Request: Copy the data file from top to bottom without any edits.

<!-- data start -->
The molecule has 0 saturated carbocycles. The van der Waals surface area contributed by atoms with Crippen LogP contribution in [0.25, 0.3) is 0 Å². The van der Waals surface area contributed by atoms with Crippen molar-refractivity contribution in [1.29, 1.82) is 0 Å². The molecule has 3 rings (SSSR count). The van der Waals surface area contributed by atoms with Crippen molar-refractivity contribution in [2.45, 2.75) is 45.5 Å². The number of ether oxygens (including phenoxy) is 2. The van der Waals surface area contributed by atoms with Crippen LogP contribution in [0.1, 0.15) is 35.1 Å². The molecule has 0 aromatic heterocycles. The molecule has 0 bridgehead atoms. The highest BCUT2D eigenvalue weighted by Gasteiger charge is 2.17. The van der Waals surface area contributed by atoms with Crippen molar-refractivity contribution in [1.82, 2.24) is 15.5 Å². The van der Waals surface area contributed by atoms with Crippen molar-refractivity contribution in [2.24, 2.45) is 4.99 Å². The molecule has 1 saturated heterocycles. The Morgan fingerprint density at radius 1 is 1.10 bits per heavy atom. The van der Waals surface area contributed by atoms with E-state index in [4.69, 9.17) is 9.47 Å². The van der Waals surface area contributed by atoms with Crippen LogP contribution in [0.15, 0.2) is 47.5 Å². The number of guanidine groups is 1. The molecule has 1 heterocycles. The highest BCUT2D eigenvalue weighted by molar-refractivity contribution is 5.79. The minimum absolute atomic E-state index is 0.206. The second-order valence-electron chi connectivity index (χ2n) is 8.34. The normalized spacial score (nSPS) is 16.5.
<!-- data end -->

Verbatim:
The molecule has 0 saturated carbocycles. The van der Waals surface area contributed by atoms with Crippen LogP contribution in [0.25, 0.3) is 0 Å². The van der Waals surface area contributed by atoms with Crippen molar-refractivity contribution in [1.29, 1.82) is 0 Å². The molecule has 3 rings (SSSR count). The van der Waals surface area contributed by atoms with Crippen molar-refractivity contribution in [2.45, 2.75) is 45.5 Å². The number of ether oxygens (including phenoxy) is 2. The van der Waals surface area contributed by atoms with Crippen LogP contribution in [0.1, 0.15) is 35.1 Å². The molecule has 0 aromatic heterocycles. The molecule has 0 bridgehead atoms. The highest BCUT2D eigenvalue weighted by Gasteiger charge is 2.17. The van der Waals surface area contributed by atoms with Crippen molar-refractivity contribution in [1.82, 2.24) is 15.5 Å². The van der Waals surface area contributed by atoms with Crippen molar-refractivity contribution in [2.24, 2.45) is 4.99 Å². The molecule has 1 saturated heterocycles. The Morgan fingerprint density at radius 1 is 1.10 bits per heavy atom. The van der Waals surface area contributed by atoms with E-state index in [4.69, 9.17) is 9.47 Å². The van der Waals surface area contributed by atoms with Crippen LogP contribution in [0.15, 0.2) is 47.5 Å². The number of guanidine groups is 1. The molecule has 1 heterocycles. The highest BCUT2D eigenvalue weighted by molar-refractivity contribution is 5.79. The minimum absolute atomic E-state index is 0.206. The second-order valence-electron chi connectivity index (χ2n) is 8.34. The normalized spacial score (nSPS) is 16.5.